The New York senator decided to swear off donations from lobbyists, as well as corporate and trade association PACs, refunding the $3,800 she had already received from two registered lobbyists.
In early May, Gillibrand upped the ante, making campaign-finance reform a central pillar of her messaging. Her “clean elections plan” aims to give all Americans $200 in taxpayer funds she dubbed “democracy dollars” to contribute to federal campaigns.
Candidates who opt into the program would commit to capping all of their donations at $200 in order to give individual Americans a way to participate in the fundraising side of the election process. Gillibrand plans to fund the program by imposing a wealth tax on corporate CEOs.
The voluntary ban on lobbyist donations didn’t hurt Buttigieg or Sen. Elizabeth Warren, who raked in $7 million and $6 million in first-quarter fundraising, respectively. But Gillibrand’s campaign has struggled to gain steam. Without the usual business money behind her, she finished last among her fellow Senate presidential aspirants in the money chase, with just $3 million raised in the first quarter.
Top aides to Gillibrand have suggested these struggles stem from the cold shoulder she’s getting from Democratic mega-donors over her efforts pressing Democratic Sen. Al Franken to resign in the 2017 #MeToo scandal.
Others have pushed back on that notion, arguing that her campaign, which has made running as a woman and access to abortion its central themes, has simply failed to catch fire.
“Senator Gillibrand’s unsuccessful recent fundraising merely reflects the profound lack of support for her presidential campaign,” Jan Baran, an elections and government ethics attorney at Wiley Rein, told RealClearPolitics. “Taking ‘clean election’ pledges does not change that.”
Regardless of the rationale, her cash-strapped campaign is now relying on a $10 million transfer from her 2018 Senate campaign – all funds Gillibrand raked in when she readily accepted donations from corporate PACs, lobbyists and dark-money groups.
This intermixing of money in her 2020 war chest now has fellow “clean elections” advocates crying foul.
“This commingling question raises obvious questions: Is she being misleading with the promises she is making on the campaign trail?” Aaron McKean, legal counsel for state and local reforms at the Campaign Legal Center, told RCP.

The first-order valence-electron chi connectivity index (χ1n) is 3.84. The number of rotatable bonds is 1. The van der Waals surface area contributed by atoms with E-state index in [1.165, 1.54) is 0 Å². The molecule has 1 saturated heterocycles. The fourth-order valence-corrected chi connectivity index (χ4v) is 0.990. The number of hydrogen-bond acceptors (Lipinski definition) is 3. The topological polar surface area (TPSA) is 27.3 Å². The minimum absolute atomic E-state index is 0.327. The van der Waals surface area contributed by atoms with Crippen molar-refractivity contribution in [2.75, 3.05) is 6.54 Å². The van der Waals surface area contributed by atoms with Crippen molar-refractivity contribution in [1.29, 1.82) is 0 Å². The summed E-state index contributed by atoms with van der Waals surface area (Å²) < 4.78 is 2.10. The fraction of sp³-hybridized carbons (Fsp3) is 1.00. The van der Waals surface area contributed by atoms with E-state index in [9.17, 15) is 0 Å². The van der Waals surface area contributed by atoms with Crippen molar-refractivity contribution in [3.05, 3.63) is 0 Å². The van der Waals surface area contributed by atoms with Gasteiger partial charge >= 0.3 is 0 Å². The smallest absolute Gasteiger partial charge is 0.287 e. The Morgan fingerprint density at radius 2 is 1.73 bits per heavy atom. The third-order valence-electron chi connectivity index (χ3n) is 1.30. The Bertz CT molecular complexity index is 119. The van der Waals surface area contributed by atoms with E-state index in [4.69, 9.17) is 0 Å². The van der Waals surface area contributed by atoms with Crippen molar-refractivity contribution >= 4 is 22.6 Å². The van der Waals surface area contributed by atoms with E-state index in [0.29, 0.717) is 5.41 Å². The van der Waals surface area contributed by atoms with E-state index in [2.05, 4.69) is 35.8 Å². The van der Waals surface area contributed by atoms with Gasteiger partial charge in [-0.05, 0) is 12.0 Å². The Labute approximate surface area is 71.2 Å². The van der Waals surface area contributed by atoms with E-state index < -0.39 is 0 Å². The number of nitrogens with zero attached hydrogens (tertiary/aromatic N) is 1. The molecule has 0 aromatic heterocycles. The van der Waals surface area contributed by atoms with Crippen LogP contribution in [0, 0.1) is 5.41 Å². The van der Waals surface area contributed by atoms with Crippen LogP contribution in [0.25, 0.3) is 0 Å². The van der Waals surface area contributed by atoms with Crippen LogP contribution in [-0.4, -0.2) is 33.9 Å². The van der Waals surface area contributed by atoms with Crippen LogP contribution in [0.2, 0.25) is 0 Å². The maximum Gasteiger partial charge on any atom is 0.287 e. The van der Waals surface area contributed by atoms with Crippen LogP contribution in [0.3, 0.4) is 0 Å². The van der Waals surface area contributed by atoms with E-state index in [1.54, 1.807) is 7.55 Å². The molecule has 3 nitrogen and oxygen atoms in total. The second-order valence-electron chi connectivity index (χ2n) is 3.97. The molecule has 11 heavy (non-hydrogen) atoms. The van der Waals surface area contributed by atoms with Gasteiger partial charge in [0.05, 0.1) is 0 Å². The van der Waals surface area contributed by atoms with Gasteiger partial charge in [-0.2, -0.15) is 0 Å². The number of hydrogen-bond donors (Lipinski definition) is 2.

“We believe it’s important to combat this special interest money in politics by refusing PAC money and supporting clean elections, but we do want the candidates following through on what they say,” he added.
Gillibrand’s campaign did not respond to requests for comment.
Even though she has recently railed against dark-money groups — organizations that spend money on some political activities without disclosing their donors — conservative critics point out Gillibrand also has benefited from her ties to at least one active group.
As part of her outspoken opposition to Supreme Court Justice Brett Kavanaugh’s confirmation, Gillibrand participated in demonstrations held by Demand Justice, a liberal dark-money entity that opposes conservative judicial nominations.
In turn, Demand Justice has praised Gillibrand for “standing up to Trump” and his judicial nominees in a series of issues ads.
Demand Justice has some of the deepest dark-money pockets in Washington, a recent report by CRC details. The group is a project of the Sixteen Thirty Fund, a nonprofit that does not disclose its donors. Both organizations, along with several sister groups, are part of a dark-money network run by Arabella Advisors, a for-profit consultancy whose revenues exceeded $1.6 billion from 2013 to 2017, according to the CRC report.